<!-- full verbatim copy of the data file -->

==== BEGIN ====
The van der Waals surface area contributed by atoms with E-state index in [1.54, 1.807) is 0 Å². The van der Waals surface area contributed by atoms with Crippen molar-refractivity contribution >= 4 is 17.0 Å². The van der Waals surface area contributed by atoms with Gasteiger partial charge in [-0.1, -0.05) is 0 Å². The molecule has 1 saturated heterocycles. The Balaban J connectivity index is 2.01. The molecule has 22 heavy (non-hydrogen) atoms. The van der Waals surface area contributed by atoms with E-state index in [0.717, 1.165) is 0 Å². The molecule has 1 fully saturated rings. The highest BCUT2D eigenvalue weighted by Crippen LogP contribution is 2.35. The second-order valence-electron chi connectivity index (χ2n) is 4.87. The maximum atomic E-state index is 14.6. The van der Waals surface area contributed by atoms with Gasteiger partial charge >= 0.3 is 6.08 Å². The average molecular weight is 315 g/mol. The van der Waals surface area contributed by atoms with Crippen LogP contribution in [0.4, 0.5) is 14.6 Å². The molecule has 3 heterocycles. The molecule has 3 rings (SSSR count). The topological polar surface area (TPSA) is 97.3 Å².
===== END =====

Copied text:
The van der Waals surface area contributed by atoms with E-state index in [1.54, 1.807) is 0 Å². The van der Waals surface area contributed by atoms with Crippen molar-refractivity contribution >= 4 is 17.0 Å². The van der Waals surface area contributed by atoms with Gasteiger partial charge in [-0.1, -0.05) is 0 Å². The molecule has 1 saturated heterocycles. The Balaban J connectivity index is 2.01. The molecule has 22 heavy (non-hydrogen) atoms. The van der Waals surface area contributed by atoms with E-state index in [0.717, 1.165) is 0 Å². The molecule has 1 fully saturated rings. The highest BCUT2D eigenvalue weighted by Crippen LogP contribution is 2.35. The second-order valence-electron chi connectivity index (χ2n) is 4.87. The maximum atomic E-state index is 14.6. The van der Waals surface area contributed by atoms with Gasteiger partial charge >= 0.3 is 6.08 Å². The average molecular weight is 315 g/mol. The van der Waals surface area contributed by atoms with Crippen LogP contribution in [0.4, 0.5) is 14.6 Å². The molecule has 3 heterocycles. The molecule has 3 rings (SSSR count). The topological polar surface area (TPSA) is 97.3 Å².